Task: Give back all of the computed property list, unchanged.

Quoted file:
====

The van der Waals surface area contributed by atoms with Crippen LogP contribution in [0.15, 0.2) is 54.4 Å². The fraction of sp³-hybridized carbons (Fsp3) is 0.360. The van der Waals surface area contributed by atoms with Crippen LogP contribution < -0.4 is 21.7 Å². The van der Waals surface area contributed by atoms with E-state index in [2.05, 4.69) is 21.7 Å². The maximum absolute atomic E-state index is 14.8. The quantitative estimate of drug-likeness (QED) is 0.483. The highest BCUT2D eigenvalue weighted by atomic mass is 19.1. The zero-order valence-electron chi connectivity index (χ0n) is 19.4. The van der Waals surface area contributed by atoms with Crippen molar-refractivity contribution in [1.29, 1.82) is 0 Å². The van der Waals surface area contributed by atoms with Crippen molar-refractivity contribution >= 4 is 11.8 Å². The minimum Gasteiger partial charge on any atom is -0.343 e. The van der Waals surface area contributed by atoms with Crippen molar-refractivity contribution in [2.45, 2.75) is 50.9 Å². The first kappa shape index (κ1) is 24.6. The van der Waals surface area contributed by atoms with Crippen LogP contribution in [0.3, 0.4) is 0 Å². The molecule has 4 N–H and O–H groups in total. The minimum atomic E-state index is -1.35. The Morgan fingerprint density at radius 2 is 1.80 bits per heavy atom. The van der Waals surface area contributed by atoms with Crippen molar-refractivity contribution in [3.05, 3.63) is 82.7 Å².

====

The van der Waals surface area contributed by atoms with Crippen LogP contribution in [0.15, 0.2) is 54.4 Å². The fraction of sp³-hybridized carbons (Fsp3) is 0.360. The van der Waals surface area contributed by atoms with Crippen LogP contribution < -0.4 is 21.7 Å². The van der Waals surface area contributed by atoms with E-state index in [2.05, 4.69) is 21.7 Å². The maximum absolute atomic E-state index is 14.8. The quantitative estimate of drug-likeness (QED) is 0.483. The highest BCUT2D eigenvalue weighted by atomic mass is 19.1. The zero-order valence-electron chi connectivity index (χ0n) is 19.4. The van der Waals surface area contributed by atoms with Crippen molar-refractivity contribution in [1.29, 1.82) is 0 Å². The van der Waals surface area contributed by atoms with Crippen molar-refractivity contribution >= 4 is 11.8 Å². The minimum Gasteiger partial charge on any atom is -0.343 e. The van der Waals surface area contributed by atoms with Crippen molar-refractivity contribution in [2.45, 2.75) is 50.9 Å². The first kappa shape index (κ1) is 24.6. The van der Waals surface area contributed by atoms with Crippen LogP contribution in [0.3, 0.4) is 0 Å². The molecule has 4 N–H and O–H groups in total. The minimum atomic E-state index is -1.35. The Morgan fingerprint density at radius 2 is 1.80 bits per heavy atom. The van der Waals surface area contributed by atoms with Crippen molar-refractivity contribution in [3.05, 3.63) is 82.7 Å².